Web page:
• Sizes of memory continued…
    • A byte is 8 bits
    • A nibble is 4 bits
    • A KB, or kilobyte, is 1024 bytes
    • A MB, or megabyte, is 1024 kilobytes
    • A GB, or gigabyte, is 1024 megabytes
memory2
Memory
  • RAM – Read Only Memory
    • This can also be referred to as direct memory
    • Each storage position
      • Has an unique address
      • Can be individually accessed in the same amount of time without having to search through other storage positions
    • Is used for data that needs to be retrieved quickly
    • Is used during the running of applications
    • Storage capacity is expressed in MB (megabytes)
slide38

Semiconductor

Memory

Primary

Storage

Direct

Access

Magnetic

Disks

Floppy Disk

Hard Disk, RAID

Access Speed Increases

Storage Capacity Decreases

Cost per Bit Increases

Magnetic Tape

Sequential

Access

Secondary Storage

Optical Disks

CD-ROM, CD-R

CD-RW

DVD

Direct

Access

memory3
Memory
  • Primary storage (main memory) of a computer consists of semiconductor memory chips
  • Semiconductor memory has a small size, great speed, and shock and temperature resistance
  • Provides working storage for your applications
  • One disadvantage is that is requires a constant supply of uninterrupted electrical power
memory4
Memory
  • RAM continued…
    • Usually machines today come with between 128 and 256 MB of RAM
    • RAM is an important factor in how fast your computer runs applications
    • More RAM is needed for applications that need a lot of temporary storage, such a photo-processing applications, and 3D games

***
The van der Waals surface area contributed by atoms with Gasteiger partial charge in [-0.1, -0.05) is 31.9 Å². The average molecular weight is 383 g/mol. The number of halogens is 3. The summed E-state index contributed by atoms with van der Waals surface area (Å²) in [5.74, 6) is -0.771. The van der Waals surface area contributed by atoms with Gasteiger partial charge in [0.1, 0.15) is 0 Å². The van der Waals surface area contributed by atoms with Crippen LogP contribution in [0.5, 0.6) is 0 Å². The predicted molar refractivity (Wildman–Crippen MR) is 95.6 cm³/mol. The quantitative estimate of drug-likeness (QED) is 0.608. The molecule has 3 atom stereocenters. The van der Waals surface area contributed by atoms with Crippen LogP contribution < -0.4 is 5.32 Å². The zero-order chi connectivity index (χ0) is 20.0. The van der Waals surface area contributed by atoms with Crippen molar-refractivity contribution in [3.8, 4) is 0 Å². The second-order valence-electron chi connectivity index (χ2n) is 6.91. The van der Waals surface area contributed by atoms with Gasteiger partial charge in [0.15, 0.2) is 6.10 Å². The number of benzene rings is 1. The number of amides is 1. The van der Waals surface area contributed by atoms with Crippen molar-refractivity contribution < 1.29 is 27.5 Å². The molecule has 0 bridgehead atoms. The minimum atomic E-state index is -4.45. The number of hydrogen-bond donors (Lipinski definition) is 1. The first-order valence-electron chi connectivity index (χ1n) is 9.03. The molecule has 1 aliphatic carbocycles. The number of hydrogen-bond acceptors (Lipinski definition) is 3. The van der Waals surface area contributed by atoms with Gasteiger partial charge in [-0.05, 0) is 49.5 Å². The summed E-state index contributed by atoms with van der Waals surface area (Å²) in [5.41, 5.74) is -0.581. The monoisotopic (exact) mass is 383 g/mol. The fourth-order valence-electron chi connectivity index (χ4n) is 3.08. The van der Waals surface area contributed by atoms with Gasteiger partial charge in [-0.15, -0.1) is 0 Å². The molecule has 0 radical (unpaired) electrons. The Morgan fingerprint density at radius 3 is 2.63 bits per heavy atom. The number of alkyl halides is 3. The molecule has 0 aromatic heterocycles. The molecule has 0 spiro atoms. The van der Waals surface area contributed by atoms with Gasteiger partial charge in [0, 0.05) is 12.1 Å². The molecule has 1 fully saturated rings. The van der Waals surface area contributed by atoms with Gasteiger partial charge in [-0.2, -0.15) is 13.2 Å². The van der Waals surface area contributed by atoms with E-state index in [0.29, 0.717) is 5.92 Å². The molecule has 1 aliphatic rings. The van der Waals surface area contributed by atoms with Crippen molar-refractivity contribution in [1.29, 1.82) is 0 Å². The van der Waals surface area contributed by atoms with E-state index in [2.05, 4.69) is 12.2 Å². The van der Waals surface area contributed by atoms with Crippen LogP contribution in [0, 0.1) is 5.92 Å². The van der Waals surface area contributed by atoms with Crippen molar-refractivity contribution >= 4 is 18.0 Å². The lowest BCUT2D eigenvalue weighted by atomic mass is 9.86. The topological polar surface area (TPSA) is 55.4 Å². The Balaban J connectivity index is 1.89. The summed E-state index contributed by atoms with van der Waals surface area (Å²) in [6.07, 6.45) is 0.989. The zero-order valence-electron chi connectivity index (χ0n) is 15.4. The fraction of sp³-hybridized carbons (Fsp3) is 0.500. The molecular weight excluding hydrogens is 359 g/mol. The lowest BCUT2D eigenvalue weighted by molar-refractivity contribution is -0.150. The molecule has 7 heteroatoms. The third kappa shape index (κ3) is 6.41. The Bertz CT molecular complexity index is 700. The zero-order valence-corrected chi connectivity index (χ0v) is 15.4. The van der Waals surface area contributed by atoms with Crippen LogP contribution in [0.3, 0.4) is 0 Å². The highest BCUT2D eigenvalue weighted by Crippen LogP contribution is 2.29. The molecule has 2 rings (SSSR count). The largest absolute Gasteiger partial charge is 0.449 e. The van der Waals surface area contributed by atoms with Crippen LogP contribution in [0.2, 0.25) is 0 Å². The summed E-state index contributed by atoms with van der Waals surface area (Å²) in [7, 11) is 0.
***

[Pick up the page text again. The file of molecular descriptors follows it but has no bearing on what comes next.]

• RAM is volatile i.e. the contents are lost as soon as power to the memory is interrupted
memory5
Memory
  • ROM – Read Only Memory
    • This memory can only be read, not erased or overwritten
    • Control instructions and low level programs can be burned into this memory during manufacture
    • This is also known as firmware
    • This memory is non-volatile i.e. it doesn’t require power to keep the contents in memory
memory6
Memory
  • L2 Cache
    • As discussed earlier, the processor has a small amount of storage right on the chip
    • A Level 2 Cache is memory external to the processor, it is stored on a chip outside the processor
    • Now manufacturers are starting to build L2 caches right on the chip
data storage
Data Storage
  • Need to backup contents of main memory so information is not lost when the power is shut off
  • These devices and technologies are known as secondary storage
  • Three common types are
    • Magnetic disks
    • Magnetic tape
    • Optical disks
data storage1
Data Storage
  • Magnetic disks
    • Fast access and high storage capacity for a reasonable cost
    • Magnetic disk drives contain metal disks that are coated on both sides with a iron oxide recording material